First up is Swedish prog-metal outfit The Great Discord, who deserve a bit of slack considering the technical difficulties encountered toward the end of their set and the sheer grit with which they fought on. The stage presence of vocalist Fia Kempe is undeniable as she channels Peter Gabriel circa 1974 amidst a solid metal backing. It does in places feel somewhat convoluted and the songs do tend to struggle to retain a sense of focus, but the band is engaging and the crowd appreciate the theatrical performance. Even when the PA seems to blow in the style of an impromptu MERZBOW remix and the guitars and vocals cut out, Kempe and drummer Aksel Holmgren struggle on regardless until full amplification is restored... then lost... then restored... and finally lost again.

US depressive black metal group Ghost Bath thankfully don't suffer the same technical curse. With a sound that veers from post-black metal, into atmospheric and finally back into depressive the musicianship they demonstrate is sublime. Tightly focused, wonderfully atmospheric and with vocalist Dennis Mikula's anguished shrieks hovering nicely in the mix the band's performance is utterly hypnotic from start to finish. Though notorious for valuing their privacy and wanting to let their music do the talking for them, with performances like this under their belt it's a policy that may actually work out well for them.

But the main event is Katatonia, the veteran Swedes are consummate professionals and even strip the stage back completely of the support band's amps and going straight through the desk which instantly sees their sound replicated perfectly. They've been around long enough to know that even in a venue of that size the average soundman will mike everything up and crank everything as loud as possible, hence the issues with The Great Discord's set earlier on.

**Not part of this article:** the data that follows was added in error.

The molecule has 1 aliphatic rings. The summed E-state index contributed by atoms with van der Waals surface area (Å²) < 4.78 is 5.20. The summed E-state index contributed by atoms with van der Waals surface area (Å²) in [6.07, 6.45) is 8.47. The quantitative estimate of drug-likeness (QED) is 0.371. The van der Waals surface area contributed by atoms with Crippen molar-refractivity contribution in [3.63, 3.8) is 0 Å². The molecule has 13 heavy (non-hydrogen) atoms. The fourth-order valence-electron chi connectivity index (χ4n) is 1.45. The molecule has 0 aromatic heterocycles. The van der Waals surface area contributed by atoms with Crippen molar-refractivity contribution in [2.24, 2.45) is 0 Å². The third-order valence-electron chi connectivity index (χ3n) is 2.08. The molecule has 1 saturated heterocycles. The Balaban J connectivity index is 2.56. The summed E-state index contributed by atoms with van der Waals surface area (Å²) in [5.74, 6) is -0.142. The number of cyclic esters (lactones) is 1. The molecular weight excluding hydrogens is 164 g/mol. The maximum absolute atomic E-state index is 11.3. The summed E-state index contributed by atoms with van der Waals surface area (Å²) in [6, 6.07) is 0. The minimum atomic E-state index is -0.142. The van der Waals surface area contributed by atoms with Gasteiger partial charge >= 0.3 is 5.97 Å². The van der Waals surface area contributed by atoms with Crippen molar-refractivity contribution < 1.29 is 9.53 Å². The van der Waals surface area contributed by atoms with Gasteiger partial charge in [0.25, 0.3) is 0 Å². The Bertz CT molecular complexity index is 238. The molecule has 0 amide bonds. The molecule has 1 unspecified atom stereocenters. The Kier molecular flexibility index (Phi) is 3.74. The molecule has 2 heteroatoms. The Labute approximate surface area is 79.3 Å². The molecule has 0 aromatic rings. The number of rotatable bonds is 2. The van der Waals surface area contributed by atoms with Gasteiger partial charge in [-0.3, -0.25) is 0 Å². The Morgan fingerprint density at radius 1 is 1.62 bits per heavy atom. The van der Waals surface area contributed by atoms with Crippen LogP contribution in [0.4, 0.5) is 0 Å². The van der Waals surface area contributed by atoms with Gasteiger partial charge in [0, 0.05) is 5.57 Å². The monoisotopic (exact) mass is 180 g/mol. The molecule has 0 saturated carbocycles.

The performance is just as strong as the live mix with a tight but relaxed presence that sees them fly through a set of classics and new cuts with ease. The band book-end the main set with new songs from the latest album, opening with 'Last Song Before The Fade' and closing on 'Passer', and add strong cuts 'Serein' 'Old Heart Falls', and 'Residual'. But for the most part it is a long-time fans wish list. Tracks such as 'Dead Letters', 'Teargas', 'Evidence', 'Ghost Of The Sun', 'Soil's Song', 'In The White', 'Forsaker', and 'Leaders' elicit a rapturous response from the audience.

Throughout Jonas Renske sounds strong in in his vocal performance, the band is tight and professional and show off why they are critically acclaimed veterans. Renske has a strong rapport with the crowd as he interacts with them at regular intervals. The setlist seems to fly by and soon the band are back on stage for a brilliant encore comprised of 'My Twin', 'Lethean', and 'July' that surely sent everyone there home happy.  

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Live: DESERTFEST 2017, London 30/04/2017

London, UK

Your humble correspondent set off to the capital once again for day three of Desertfest 2017, one of the premier doom and stoner festivals in the world, and travelled light for maximum impact. Desertfest has made a real niche for itself over the past few years due to it's fantastic atmosphere, unfussy professionalism and great lineups, with this year being no exception.

Camden strikes a more subdued note these days under the current regime, with several of the regular bars and shops being closed and a rather downbeat atmosphere prevailing. Yes, the Dev remains a grittily dark outpost of alternative culture where the shadows of it's goth heritage still lay dormant. Although it will likely survive the current thrust to gentrification (the barman told me that he'd have to be 'taken out in a coffin') it remains one of the few remaining authentic places in Camden, which is increasingly becoming a dystopian vision of itself.

The Roundhouse, however, is more translucent than ever and is still one of the better largest venues in London. And so it was that Wolves in the Throne Room conjured up a storm, the dimmed lights and stage fires forming the perfect backdrop to a viscerally emotive and atmospheric performance. Wolves are the almost-perfect encapsulation of black metal, the chords hitting you physically on an emotional level even before you hear them, and the dissonance creating it's own pagan poetry, and leaving the crowd as stunned as they were euphoric.